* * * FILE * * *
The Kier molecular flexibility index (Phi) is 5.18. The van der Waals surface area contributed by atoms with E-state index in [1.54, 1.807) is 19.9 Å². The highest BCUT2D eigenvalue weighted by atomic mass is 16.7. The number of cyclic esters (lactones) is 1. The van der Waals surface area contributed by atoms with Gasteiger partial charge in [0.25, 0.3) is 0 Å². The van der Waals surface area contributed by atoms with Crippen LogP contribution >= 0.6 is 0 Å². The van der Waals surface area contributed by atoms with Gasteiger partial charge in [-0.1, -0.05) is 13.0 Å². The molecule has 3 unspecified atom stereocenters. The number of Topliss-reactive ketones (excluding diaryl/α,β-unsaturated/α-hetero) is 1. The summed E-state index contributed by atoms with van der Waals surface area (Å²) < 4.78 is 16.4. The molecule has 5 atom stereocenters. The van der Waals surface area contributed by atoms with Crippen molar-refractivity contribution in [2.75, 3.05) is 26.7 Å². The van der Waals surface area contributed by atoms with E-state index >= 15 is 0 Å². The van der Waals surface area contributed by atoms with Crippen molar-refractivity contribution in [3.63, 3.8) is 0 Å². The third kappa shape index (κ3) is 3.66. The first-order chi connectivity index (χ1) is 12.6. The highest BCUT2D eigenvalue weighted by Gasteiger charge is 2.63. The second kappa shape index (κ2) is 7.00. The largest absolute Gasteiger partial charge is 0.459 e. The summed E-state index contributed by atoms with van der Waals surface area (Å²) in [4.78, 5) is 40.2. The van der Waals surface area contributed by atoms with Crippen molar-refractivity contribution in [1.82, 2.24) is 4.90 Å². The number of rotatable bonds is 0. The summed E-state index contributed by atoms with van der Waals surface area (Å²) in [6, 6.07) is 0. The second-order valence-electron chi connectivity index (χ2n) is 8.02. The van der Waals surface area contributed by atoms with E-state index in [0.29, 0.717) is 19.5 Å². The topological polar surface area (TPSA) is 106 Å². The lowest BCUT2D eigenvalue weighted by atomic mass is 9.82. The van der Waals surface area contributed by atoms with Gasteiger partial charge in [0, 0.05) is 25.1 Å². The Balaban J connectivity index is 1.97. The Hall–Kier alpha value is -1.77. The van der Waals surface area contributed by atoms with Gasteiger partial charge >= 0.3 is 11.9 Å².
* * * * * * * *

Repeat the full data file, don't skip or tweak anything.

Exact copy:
The Kier molecular flexibility index (Phi) is 5.18. The van der Waals surface area contributed by atoms with E-state index in [1.54, 1.807) is 19.9 Å². The highest BCUT2D eigenvalue weighted by atomic mass is 16.7. The number of cyclic esters (lactones) is 1. The van der Waals surface area contributed by atoms with Gasteiger partial charge in [0.25, 0.3) is 0 Å². The van der Waals surface area contributed by atoms with Crippen LogP contribution >= 0.6 is 0 Å². The van der Waals surface area contributed by atoms with Gasteiger partial charge in [-0.1, -0.05) is 13.0 Å². The molecule has 3 unspecified atom stereocenters. The number of Topliss-reactive ketones (excluding diaryl/α,β-unsaturated/α-hetero) is 1. The summed E-state index contributed by atoms with van der Waals surface area (Å²) < 4.78 is 16.4. The molecule has 5 atom stereocenters. The van der Waals surface area contributed by atoms with Crippen molar-refractivity contribution in [2.75, 3.05) is 26.7 Å². The van der Waals surface area contributed by atoms with E-state index >= 15 is 0 Å². The van der Waals surface area contributed by atoms with Crippen molar-refractivity contribution in [3.63, 3.8) is 0 Å². The third kappa shape index (κ3) is 3.66. The first-order chi connectivity index (χ1) is 12.6. The highest BCUT2D eigenvalue weighted by Gasteiger charge is 2.63. The second kappa shape index (κ2) is 7.00. The largest absolute Gasteiger partial charge is 0.459 e. The summed E-state index contributed by atoms with van der Waals surface area (Å²) in [4.78, 5) is 40.2. The van der Waals surface area contributed by atoms with Crippen molar-refractivity contribution in [1.82, 2.24) is 4.90 Å². The number of rotatable bonds is 0. The summed E-state index contributed by atoms with van der Waals surface area (Å²) in [6, 6.07) is 0. The second-order valence-electron chi connectivity index (χ2n) is 8.02. The van der Waals surface area contributed by atoms with E-state index in [0.29, 0.717) is 19.5 Å². The topological polar surface area (TPSA) is 106 Å². The lowest BCUT2D eigenvalue weighted by atomic mass is 9.82. The van der Waals surface area contributed by atoms with Gasteiger partial charge in [0, 0.05) is 25.1 Å². The Balaban J connectivity index is 1.97. The Hall–Kier alpha value is -1.77. The van der Waals surface area contributed by atoms with Gasteiger partial charge >= 0.3 is 11.9 Å².